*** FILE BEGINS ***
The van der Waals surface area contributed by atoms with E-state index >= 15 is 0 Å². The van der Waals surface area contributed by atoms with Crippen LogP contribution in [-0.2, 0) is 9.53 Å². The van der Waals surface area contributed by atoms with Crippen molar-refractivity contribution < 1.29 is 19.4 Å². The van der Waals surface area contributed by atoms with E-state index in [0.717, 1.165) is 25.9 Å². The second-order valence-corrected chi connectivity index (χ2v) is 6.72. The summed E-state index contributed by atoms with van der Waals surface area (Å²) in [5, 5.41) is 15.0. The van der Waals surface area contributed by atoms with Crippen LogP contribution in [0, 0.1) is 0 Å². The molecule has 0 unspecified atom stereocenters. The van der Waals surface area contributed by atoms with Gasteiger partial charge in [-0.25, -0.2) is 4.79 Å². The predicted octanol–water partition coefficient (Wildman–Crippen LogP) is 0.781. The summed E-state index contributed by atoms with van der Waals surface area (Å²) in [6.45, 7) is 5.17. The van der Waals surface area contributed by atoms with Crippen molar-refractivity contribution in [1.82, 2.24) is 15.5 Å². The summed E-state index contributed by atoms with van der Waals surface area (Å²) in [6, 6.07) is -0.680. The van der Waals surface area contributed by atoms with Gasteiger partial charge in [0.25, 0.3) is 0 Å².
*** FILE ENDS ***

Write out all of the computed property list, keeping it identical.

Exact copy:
The van der Waals surface area contributed by atoms with E-state index >= 15 is 0 Å². The van der Waals surface area contributed by atoms with Crippen LogP contribution in [-0.2, 0) is 9.53 Å². The van der Waals surface area contributed by atoms with Crippen molar-refractivity contribution < 1.29 is 19.4 Å². The van der Waals surface area contributed by atoms with E-state index in [0.717, 1.165) is 25.9 Å². The second-order valence-corrected chi connectivity index (χ2v) is 6.72. The summed E-state index contributed by atoms with van der Waals surface area (Å²) in [5, 5.41) is 15.0. The van der Waals surface area contributed by atoms with Crippen LogP contribution in [0, 0.1) is 0 Å². The molecule has 0 unspecified atom stereocenters. The van der Waals surface area contributed by atoms with Gasteiger partial charge in [-0.25, -0.2) is 4.79 Å². The predicted octanol–water partition coefficient (Wildman–Crippen LogP) is 0.781. The summed E-state index contributed by atoms with van der Waals surface area (Å²) in [6.45, 7) is 5.17. The van der Waals surface area contributed by atoms with Crippen molar-refractivity contribution in [1.82, 2.24) is 15.5 Å². The summed E-state index contributed by atoms with van der Waals surface area (Å²) in [6, 6.07) is -0.680. The van der Waals surface area contributed by atoms with Gasteiger partial charge in [0.25, 0.3) is 0 Å².